Friday, March 9, 2012

Bubble Repair

As I mentioned in the previous post, the powder coating process was mostly successful.  The problem was that bubbles appeared on the bed surface. 

Bubbles on bed    Bubbles close-up

I discussed possible causes of the bubbles with my husband, who has much more experience in powder coating than I do.  He said it could be due to any number of reasons, including either porous metal or contaminants trapped in the metal.  The air or contaminants (such as oil) trapped in the metal would start to expand as the metal is heated in the oven at temperatures up to the 400°F that is required to liquefy and cure the powder coating.  The bubbles then form as the contaminants escape through the powder coating.  However, he points out that this is all speculation on his part and the true cause remains unknown.  All I know is that Ms. Rusty looks like she has a bad case of acne and I need to fix it!

I decided to use elbow grease to sand away the bubbles.  My supplies for this task were found in the paint department of the local Home Depot.  I bought a sanding block with 220 grit sand paper to knock down the big bumps and a 320 grit to smooth out the surface.  I also picked up a bag of #000 steel wool to make the surface as smooth as possible.

sanding supplies

After an hour of sanding the bed, all the bubbles were gone and the surface was as soft and smooth as a baby’s bottom.  There are still little pock-marks were the bubbles were, but I don’t think it is possible to completely eliminate them without sanding down to the bare metal.

another view after sandingBack of Bed after sanding

Close-up:  close-up after sanding

Because the bed now has a dull surface, I decided to apply a coat of clear Krylon Fusion (see previous post) to make everything nice and shiny before applying the decals.  I taped off the bobbin area to avoid too much build up of paint which could make fitting the slide plates difficult.

taped up bobbin area

The clear coat dried really fast (< an hour) and Ms. Rusty looks really pretty from a few feet away!

After clearcoatrear view after clear coat

However, if you get closer, you can see where all the bubbles were on the bed.  It isn’t pretty to look at, but the bed is really smooth so fabric will slide over the bed like butter on a hot griddle!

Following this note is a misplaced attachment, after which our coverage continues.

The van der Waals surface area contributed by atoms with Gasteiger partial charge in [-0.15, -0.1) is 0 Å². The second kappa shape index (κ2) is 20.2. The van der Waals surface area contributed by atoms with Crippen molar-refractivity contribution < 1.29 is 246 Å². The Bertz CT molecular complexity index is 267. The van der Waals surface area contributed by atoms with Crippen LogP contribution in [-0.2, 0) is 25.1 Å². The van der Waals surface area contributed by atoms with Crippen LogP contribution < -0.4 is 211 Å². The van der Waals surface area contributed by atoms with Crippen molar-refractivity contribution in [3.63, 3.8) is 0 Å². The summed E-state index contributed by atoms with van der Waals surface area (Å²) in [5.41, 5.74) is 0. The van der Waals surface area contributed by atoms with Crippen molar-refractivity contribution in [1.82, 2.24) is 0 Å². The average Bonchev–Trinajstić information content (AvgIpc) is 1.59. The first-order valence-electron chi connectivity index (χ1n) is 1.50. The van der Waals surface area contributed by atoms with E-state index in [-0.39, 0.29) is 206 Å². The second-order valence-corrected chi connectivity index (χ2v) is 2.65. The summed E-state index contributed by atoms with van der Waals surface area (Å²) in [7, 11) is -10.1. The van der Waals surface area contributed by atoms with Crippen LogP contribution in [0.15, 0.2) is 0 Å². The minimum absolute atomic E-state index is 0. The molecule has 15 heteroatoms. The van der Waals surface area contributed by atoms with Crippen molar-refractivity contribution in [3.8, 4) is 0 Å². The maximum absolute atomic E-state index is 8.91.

close-up after clearcoat

Ms. Rusty isn’t perfect, but I’m happy with the way things turned out so far.  She looks much better than before.  And more importantly, the metal is completely protected and rust-free, so she’s no longer at risk of  rotting away, which was one of my main goals.

The next step step in the process is applying decals.  That should be fun!!!


  1. Ms Rusty with the bubble (before sanding) looks better than my Singer 15 that is missing half the paint on the bed and has silvered decals. As long as she sews nicely.... Ms Rusty is looking pretty nice now.

  2. I love it. I might have gone for something like bright red or orange, though, if I were going to all that trouble.

    I'm looking forward to seeing this finished.

  3. Was it just the bed that got the bubbles? That's interesting in itself, although I have NO idea what it might mean.

    thanks again for all the great info
    Cheryl Warren

  4. You are amazing!!! She looks beautiful; pock marks and all. Just imagine your first stitches with her. Oh what fun.....


  5. Thank you all for your comments!! Each time I think I'm getting ahead I run into yet another problem, so it's encouraging to read your kind words :)

  6. Hi I am a painter/sprayer for 24 years now and based in the UK. I would say your husbands speculation of oil contaminants in the metal is correct, it also looks like that to my eye. Old Cast iron is notoriously known as a porous metal because of "gas porosity" when casting, this creates tiny bubbles, (often naked to the eye) in the cast iron, and on the surface. Your bubbling looks too big to be just this alone, so I am with your husband and say that it is indeed machine oil reacting with the powder coat on melt.

    I have a Singer 99 hand crank to restore for myself and was looking for info/leads on decals for it. I like what you are doing and wish you much success with it and fun using it afterwards.

    Best wishes

    1. Thanks for the input, Darron. It makes me feel better knowing that in some ways the bubbles would have been hard/impossible to avoid. You may have some luck finding decals at He has some Singer 99 decals and that is where I bought my decals. Great service and a great, easy to use, product. Best of luck on your restoration!